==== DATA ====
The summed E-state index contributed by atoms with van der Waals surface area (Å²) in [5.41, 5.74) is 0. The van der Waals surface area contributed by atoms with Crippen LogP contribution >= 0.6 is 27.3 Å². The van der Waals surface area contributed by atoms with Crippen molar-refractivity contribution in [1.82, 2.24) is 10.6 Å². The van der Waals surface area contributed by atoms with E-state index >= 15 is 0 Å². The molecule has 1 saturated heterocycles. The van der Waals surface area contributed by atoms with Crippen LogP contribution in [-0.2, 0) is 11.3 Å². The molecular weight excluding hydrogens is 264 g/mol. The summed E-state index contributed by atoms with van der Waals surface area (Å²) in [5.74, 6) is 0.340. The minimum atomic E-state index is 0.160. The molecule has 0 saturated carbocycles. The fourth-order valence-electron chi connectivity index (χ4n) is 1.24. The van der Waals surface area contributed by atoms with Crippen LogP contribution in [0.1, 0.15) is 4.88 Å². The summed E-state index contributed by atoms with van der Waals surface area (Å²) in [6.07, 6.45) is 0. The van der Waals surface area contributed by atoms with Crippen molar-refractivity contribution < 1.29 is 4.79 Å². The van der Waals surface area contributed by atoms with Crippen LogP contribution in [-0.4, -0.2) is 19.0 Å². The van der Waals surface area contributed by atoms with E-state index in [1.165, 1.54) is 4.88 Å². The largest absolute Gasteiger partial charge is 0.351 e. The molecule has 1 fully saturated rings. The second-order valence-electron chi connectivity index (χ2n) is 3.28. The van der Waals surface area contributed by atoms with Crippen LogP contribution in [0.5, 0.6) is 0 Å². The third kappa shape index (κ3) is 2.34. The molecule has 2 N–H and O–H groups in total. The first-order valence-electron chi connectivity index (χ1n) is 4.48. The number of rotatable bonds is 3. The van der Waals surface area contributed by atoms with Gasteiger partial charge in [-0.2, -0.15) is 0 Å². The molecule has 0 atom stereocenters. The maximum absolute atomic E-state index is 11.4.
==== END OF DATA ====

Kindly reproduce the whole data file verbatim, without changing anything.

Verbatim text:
The summed E-state index contributed by atoms with van der Waals surface area (Å²) in [5.41, 5.74) is 0. The van der Waals surface area contributed by atoms with Crippen LogP contribution >= 0.6 is 27.3 Å². The van der Waals surface area contributed by atoms with Crippen molar-refractivity contribution in [1.82, 2.24) is 10.6 Å². The van der Waals surface area contributed by atoms with E-state index >= 15 is 0 Å². The molecule has 1 saturated heterocycles. The van der Waals surface area contributed by atoms with Crippen LogP contribution in [-0.2, 0) is 11.3 Å². The molecular weight excluding hydrogens is 264 g/mol. The summed E-state index contributed by atoms with van der Waals surface area (Å²) in [5.74, 6) is 0.340. The minimum atomic E-state index is 0.160. The molecule has 0 saturated carbocycles. The fourth-order valence-electron chi connectivity index (χ4n) is 1.24. The van der Waals surface area contributed by atoms with Crippen LogP contribution in [0.1, 0.15) is 4.88 Å². The summed E-state index contributed by atoms with van der Waals surface area (Å²) in [6.07, 6.45) is 0. The van der Waals surface area contributed by atoms with Crippen molar-refractivity contribution < 1.29 is 4.79 Å². The van der Waals surface area contributed by atoms with Crippen LogP contribution in [-0.4, -0.2) is 19.0 Å². The van der Waals surface area contributed by atoms with E-state index in [1.165, 1.54) is 4.88 Å². The largest absolute Gasteiger partial charge is 0.351 e. The molecule has 1 fully saturated rings. The second-order valence-electron chi connectivity index (χ2n) is 3.28. The van der Waals surface area contributed by atoms with Crippen LogP contribution in [0.5, 0.6) is 0 Å². The third kappa shape index (κ3) is 2.34. The molecule has 2 N–H and O–H groups in total. The first-order valence-electron chi connectivity index (χ1n) is 4.48. The number of rotatable bonds is 3. The van der Waals surface area contributed by atoms with Gasteiger partial charge in [-0.2, -0.15) is 0 Å². The molecule has 0 atom stereocenters. The maximum absolute atomic E-state index is 11.4.